Mobile is full of R.I.C.H.E.S

Being truly digital means being:

  • Real Time
  • Intelligent
  • Contextual
  • Human
  • Extendible
  • Social

Now we can test the robo-advisors against this and see how they do.

Real-time? Well sure, you’re getting through the account opening at your laptop pretty quickly, but the process is quite long-winded and it doesn’t 'feel' real-time. You’re seeing an estimate of your portfolio in pretty graphs, but it’s not got that immediate, everyday impact. 6/10

Intelligent? This is where robo falls down. You answer some predefined questions and fall into an existing risk bucket. Yes, there are some exceptions to this, but usually it’s you doing the work, not the product doing the work for you. 3/10

Contextual? Right now there is no contextual offering available with traditional robo-advisors. Nothing is geared towards customers accomplishing their goals, your age is available to the advisor but there is no return on that information. Age doesn’t prompt a discussion on whether a customer is saving to buy a home or for retirement. Customers jobs are not being addressed.

That should give you a good idea of where the traditional players digital RICHES offering stands.So how does a service such as Acorns or Robinhood stack up?

Real-time? Yes, it’s an everyday savings hack rounding up your debit card purchases for a small subscription and then nudging you towards savings and investments. You’re getting that real-time feedback. 11/10

Intelligent? Per the above, the behavioural psychology of providing everyday value by being associated with everyday spend is a killer feature. It’s solving for something highly painful, helping your money go further and work harder, with relatively little effort and then dropping that into a place it can become savings or an investment. From here, Acorns can deepen their relationship with the customer. 11/10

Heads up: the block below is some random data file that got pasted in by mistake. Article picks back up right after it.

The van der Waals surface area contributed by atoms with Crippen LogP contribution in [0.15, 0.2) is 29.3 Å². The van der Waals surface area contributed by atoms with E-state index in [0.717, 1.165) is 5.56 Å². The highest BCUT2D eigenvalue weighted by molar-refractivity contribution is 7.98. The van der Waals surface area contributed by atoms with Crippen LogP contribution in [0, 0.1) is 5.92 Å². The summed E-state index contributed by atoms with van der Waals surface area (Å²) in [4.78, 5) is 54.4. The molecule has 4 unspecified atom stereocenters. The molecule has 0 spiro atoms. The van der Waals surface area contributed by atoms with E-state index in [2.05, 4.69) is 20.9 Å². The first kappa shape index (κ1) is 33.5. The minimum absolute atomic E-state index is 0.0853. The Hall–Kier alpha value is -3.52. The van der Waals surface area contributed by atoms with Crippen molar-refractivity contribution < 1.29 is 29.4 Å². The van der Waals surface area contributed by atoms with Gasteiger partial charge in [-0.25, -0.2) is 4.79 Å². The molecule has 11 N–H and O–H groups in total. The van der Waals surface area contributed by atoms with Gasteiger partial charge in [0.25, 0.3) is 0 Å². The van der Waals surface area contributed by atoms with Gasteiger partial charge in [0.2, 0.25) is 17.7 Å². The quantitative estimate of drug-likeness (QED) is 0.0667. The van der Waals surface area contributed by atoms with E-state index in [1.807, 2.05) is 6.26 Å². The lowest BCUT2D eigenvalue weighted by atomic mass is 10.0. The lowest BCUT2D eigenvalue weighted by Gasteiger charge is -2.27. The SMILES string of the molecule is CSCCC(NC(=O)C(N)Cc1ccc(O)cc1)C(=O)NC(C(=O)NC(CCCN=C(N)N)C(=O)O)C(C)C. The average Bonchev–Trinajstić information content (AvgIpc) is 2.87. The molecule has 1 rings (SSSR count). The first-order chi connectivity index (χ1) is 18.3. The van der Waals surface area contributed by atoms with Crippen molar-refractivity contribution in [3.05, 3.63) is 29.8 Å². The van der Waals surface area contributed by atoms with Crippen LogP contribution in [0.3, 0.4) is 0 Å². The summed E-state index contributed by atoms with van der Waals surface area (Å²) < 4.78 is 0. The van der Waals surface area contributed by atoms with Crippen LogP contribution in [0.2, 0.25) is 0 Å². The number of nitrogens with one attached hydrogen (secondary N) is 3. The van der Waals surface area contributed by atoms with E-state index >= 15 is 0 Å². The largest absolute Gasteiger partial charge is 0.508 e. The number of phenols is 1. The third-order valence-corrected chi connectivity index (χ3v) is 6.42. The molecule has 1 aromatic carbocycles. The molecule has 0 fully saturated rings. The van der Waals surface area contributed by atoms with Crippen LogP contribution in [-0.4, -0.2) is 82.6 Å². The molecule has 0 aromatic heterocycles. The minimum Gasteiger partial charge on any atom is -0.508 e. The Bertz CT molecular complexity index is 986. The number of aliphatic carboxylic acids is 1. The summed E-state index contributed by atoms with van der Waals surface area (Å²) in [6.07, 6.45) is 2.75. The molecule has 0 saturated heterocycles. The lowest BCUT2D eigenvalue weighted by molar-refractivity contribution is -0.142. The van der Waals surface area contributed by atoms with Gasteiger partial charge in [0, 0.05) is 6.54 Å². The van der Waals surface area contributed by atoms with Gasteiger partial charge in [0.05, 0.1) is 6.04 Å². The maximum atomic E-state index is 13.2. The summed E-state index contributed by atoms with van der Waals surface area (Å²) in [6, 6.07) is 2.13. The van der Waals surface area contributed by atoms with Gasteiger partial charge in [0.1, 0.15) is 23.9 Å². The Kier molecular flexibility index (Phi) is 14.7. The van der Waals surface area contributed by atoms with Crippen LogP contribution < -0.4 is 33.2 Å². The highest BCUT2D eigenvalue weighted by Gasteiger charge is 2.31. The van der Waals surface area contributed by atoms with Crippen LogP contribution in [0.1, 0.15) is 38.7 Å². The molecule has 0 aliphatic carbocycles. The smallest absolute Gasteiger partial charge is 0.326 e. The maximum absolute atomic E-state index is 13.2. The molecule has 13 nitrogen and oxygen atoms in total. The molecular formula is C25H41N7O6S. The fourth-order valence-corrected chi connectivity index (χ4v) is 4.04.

I could list numerous examples of where they’re being Contextual, Human or Extendable, but that would take us an age. But as an example, what is it about your context (like your location, or brands you like) that we could use to help you identify savings or investment opportunities? Email me with your own!

There’s so much more to it

Digital R.I.C.H.E.S are a great benchmark to understand if you’re being truly digital, not digitised. Mobile is just the beginning.

Last time I wrote an overview of why wealth is the next big fintech game-changer. Mobile is just one reason, but we also need to understand the impact of:

  1. New business models (subscriptions and zero fees)
  2. A change in product approach (hacking everyday spend)
  3. ESG at the core of the offering
  4. Helping clients with long-term cash flow

It’s only when you put these ingredients together you’ll have something truly compelling.

Contact us here to talk about mobile, wealth and how to drive your digital RICHES offering forwards.